How to Bring New Life to Old Candles

I love candles, I mean really love them! I love them SO much that we may have at least one candle in every room. They smell great (I’m looking at you Capri Blue candles), come in a variety of beautiful jars, and add a pleasant glow to any room. But there is a down side too – some of them are a bit pricey and sometimes the wick burns a cavern straight through to the bottom – Ugh!! They’re gone too soon!! I’ve wondered how to bring new life to old candles, but worried the process would be messy, difficult, and expensive.

Capri Blue candle image

Mover, Shaker, Candlestick Maker

This was my first time refreshing or even making candles and I was a bit hesitant that I’d burn the wax, get wax everywhere, or the project would be a total FAIL. Thankfully none of those things happened and now that I’ve done it, I can assure you that all of my worries were needless. In fact, the process wasn’t messy at all and my refreshed candles look brand new and at a fraction of the price of new candles. I spent $34.43 on supplies, but I didn’t really need the metal wick centering devices (you’ll see below) because I could have easily wrapped the wicks around pencils or chopsticks to hold them in place (savings of $7.49).

Overall I gave new life to 6 candles and even made a new candle from a large Pottery Barn container (which required at least 3 candles worth of wax). I’d estimate that a 5 lb. bag of soy wax flakes could make about 9 average sized candles.

How to give life to used candles - pottery barn container turned candle

Not unexpectedly, I wish I’d done it years ago as I’ve been guilty of holding on to many Capri Blue Volcano No. 6 Candles and others long after they burned down only to throw them away. Never again!!

Here’s a demonstration in photos of the steps I took:

candle making supplies
Assorted candle making supplies
candle jars on baking sheet to melt wax
Pre-baked candles
candles after baking off wax residue
Melted wax after baking
candle jar and essential oils
Essential oils for fragrances
adding wicks and centering devices to wicks
Holding wicks in place
how to give new life to used candles - melting wax
Melting wax
how to give new life to used candles - pouring wax into candle jars
Fill with melted wax
how to give new life to used candles - bath and body works candle with chopsticks holding wicks in place
how to give new life to used candles- celery kemble candle before wick was cut
how to give new life to used candles- celery kemble candle on bar


  • old saucepan for melting soy wax flakes
  • cookie sheet(s) covered with foil and/or parchment paper
  • scissors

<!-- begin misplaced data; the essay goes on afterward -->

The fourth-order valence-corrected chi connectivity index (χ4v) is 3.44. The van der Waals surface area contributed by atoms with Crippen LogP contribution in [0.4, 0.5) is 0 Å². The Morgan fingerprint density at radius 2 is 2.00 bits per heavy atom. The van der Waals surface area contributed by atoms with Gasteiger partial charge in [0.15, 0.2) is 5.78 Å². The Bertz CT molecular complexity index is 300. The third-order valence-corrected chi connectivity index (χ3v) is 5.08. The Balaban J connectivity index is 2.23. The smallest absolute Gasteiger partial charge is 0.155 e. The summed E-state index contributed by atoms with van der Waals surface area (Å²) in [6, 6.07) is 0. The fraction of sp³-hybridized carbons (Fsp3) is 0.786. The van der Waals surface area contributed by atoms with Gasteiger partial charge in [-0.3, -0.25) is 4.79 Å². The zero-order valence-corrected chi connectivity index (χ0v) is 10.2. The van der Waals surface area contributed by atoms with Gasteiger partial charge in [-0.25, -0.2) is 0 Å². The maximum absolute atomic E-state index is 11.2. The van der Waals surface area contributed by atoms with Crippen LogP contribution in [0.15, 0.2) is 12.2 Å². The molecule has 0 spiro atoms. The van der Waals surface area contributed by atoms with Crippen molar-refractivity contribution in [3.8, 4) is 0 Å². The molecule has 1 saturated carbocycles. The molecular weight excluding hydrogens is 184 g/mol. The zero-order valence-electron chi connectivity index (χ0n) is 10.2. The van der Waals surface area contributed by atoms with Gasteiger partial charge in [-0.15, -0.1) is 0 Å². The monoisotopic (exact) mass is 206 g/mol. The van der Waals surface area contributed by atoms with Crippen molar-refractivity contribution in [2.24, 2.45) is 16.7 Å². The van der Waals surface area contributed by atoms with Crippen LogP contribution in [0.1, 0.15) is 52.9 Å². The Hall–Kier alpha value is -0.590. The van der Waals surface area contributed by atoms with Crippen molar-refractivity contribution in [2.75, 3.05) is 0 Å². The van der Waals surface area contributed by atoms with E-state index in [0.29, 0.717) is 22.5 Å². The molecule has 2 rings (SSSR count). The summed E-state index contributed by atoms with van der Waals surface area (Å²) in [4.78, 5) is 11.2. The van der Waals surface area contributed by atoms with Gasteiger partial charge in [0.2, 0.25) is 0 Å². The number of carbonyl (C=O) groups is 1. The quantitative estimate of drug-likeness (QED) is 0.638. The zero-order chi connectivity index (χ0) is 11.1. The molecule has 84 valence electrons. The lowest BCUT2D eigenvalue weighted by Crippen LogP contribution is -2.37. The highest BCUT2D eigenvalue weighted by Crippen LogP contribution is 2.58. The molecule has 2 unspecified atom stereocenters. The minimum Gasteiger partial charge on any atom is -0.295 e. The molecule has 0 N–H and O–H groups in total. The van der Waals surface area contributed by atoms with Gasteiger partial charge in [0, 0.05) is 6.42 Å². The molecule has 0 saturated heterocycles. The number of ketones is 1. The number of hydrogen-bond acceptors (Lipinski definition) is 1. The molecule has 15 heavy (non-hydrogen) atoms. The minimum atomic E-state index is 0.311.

• spent candle jars (cleaned of all old wax and residue), mason jars, vintage jars, tea cups or whatever you want to turn into a candle
  • disposable chopsticks or a pencil; I also used metal centering devices (convenient, but optional)
  • Soy candle flakes
  • Pre–waxed wicks
  • glue gun (optional); you can also use regular glue or candle wax
  • Pure Citrus Essential Oils
  • Paper towels


1. Remove old wax from candles

Here I tried 2 methods – the boiling water method and the baking method. For one group of candles I boiled water and poured it over the candles to melt the old wax. This melted the old wax which floated to the top and hardened. However this process took too much time and it was messy working with water and wet wax (I would not recommend). For the next group I preheated the oven to 200°F, covered a baking sheet with aluminum foil and parchment paper and placed the candles top down on parchment paper and baked for 10 minutes. I was nervous that the candle labels would darken or burn, but thankfully, they didn’t. Cool slightly then handle with an oven mitt and a paper towel to remove wax residue from sides and top rim (this method was much easier with only 10 minutes of wait time).

2. Attach the pre-waxed wicks to the floor of each jar

I used a glue gun because of the quick drying time, but you can use regular glue or even candle wax. I threaded the tops of the wicks through the metal centering devices to hold them in place. For the candles with wider tops, I used several disposable chopsticks to hold the wicks upright (but you could also wrap the wicks around a pencil to hold them in place. Note – some candles may require 2 or more wicks depending on the circumference of the jar (for even burning).

3. Melt wax

I carefully poured the soy wax flakes into a pot and melted it over medium heat, keeping an eye on it so it didn’t burn. I used a chopstick to stir the wax, but a spoon works just as well.

4. Pour wax into jar

I was a bit nervous with this step, so I poured the melted wax into a cup first, added essential oils, then poured the wax into the candle jars. Once I got the hang of it, I added the essential oils directly to the candle jars (since each candle was scented differently), then poured the melted wax on top. This method worked perfectly and I didn’t spill a drop!

5. Allow wax to cure

Curing took about 2 hours. After they hardened, I removed the wick centering devices and chopsticks and cut the wicks short with scissors. I let the wax fully cure for at least 24 hours before burning.

Reviving my favorite spent candles was relatively inexpensive and pretty straightforward. If I’d only known how to bring new life to old candles years ago I could have saved a lot of money!! Now that I’ve gone pro, I should probably treat myself to a Diptyque candle!! Well, maybe just the small one. 😉

How to give new life to used candles - splurge candle by Diptyque Paris

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